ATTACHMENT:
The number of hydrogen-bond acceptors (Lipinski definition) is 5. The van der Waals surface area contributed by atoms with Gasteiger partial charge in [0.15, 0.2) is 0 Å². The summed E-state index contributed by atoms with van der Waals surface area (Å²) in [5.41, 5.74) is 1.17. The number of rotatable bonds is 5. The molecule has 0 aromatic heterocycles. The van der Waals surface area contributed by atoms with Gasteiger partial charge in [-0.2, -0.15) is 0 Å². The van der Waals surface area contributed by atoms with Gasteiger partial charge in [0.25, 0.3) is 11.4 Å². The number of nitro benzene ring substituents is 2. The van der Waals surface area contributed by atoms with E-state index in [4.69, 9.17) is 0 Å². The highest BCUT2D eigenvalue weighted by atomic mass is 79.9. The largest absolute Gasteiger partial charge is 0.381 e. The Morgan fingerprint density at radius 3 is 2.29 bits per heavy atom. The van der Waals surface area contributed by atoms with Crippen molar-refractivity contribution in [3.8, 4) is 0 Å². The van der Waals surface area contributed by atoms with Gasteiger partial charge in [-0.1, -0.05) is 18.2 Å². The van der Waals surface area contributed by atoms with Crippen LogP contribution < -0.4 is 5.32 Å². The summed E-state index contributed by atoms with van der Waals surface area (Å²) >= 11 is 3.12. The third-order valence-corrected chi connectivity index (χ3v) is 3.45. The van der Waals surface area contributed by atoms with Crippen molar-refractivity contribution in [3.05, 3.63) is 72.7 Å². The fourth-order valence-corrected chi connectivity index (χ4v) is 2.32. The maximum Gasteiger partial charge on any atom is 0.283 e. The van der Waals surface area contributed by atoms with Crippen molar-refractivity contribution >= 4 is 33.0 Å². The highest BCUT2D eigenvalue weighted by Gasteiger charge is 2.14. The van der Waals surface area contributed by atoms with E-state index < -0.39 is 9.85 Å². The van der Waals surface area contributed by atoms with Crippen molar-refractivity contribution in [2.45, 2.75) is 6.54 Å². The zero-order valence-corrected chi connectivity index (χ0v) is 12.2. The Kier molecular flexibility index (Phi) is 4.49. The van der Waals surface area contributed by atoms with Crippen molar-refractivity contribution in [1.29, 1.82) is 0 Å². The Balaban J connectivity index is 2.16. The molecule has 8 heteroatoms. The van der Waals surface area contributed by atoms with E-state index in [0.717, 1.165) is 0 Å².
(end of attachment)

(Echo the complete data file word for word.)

The number of hydrogen-bond acceptors (Lipinski definition) is 5. The van der Waals surface area contributed by atoms with Gasteiger partial charge in [0.15, 0.2) is 0 Å². The summed E-state index contributed by atoms with van der Waals surface area (Å²) in [5.41, 5.74) is 1.17. The number of rotatable bonds is 5. The molecule has 0 aromatic heterocycles. The van der Waals surface area contributed by atoms with Gasteiger partial charge in [-0.2, -0.15) is 0 Å². The van der Waals surface area contributed by atoms with Gasteiger partial charge in [0.25, 0.3) is 11.4 Å². The number of nitro benzene ring substituents is 2. The van der Waals surface area contributed by atoms with E-state index in [4.69, 9.17) is 0 Å². The highest BCUT2D eigenvalue weighted by atomic mass is 79.9. The largest absolute Gasteiger partial charge is 0.381 e. The Morgan fingerprint density at radius 3 is 2.29 bits per heavy atom. The van der Waals surface area contributed by atoms with Crippen molar-refractivity contribution in [3.8, 4) is 0 Å². The van der Waals surface area contributed by atoms with Gasteiger partial charge in [-0.1, -0.05) is 18.2 Å². The van der Waals surface area contributed by atoms with Crippen LogP contribution < -0.4 is 5.32 Å². The summed E-state index contributed by atoms with van der Waals surface area (Å²) >= 11 is 3.12. The third-order valence-corrected chi connectivity index (χ3v) is 3.45. The van der Waals surface area contributed by atoms with Crippen molar-refractivity contribution in [3.05, 3.63) is 72.7 Å². The fourth-order valence-corrected chi connectivity index (χ4v) is 2.32. The maximum Gasteiger partial charge on any atom is 0.283 e. The van der Waals surface area contributed by atoms with Crippen molar-refractivity contribution >= 4 is 33.0 Å². The highest BCUT2D eigenvalue weighted by Gasteiger charge is 2.14. The van der Waals surface area contributed by atoms with E-state index < -0.39 is 9.85 Å². The van der Waals surface area contributed by atoms with Crippen molar-refractivity contribution in [2.45, 2.75) is 6.54 Å². The zero-order valence-corrected chi connectivity index (χ0v) is 12.2. The Kier molecular flexibility index (Phi) is 4.49. The van der Waals surface area contributed by atoms with Crippen molar-refractivity contribution in [1.29, 1.82) is 0 Å². The Balaban J connectivity index is 2.16. The molecule has 8 heteroatoms. The van der Waals surface area contributed by atoms with E-state index in [0.717, 1.165) is 0 Å².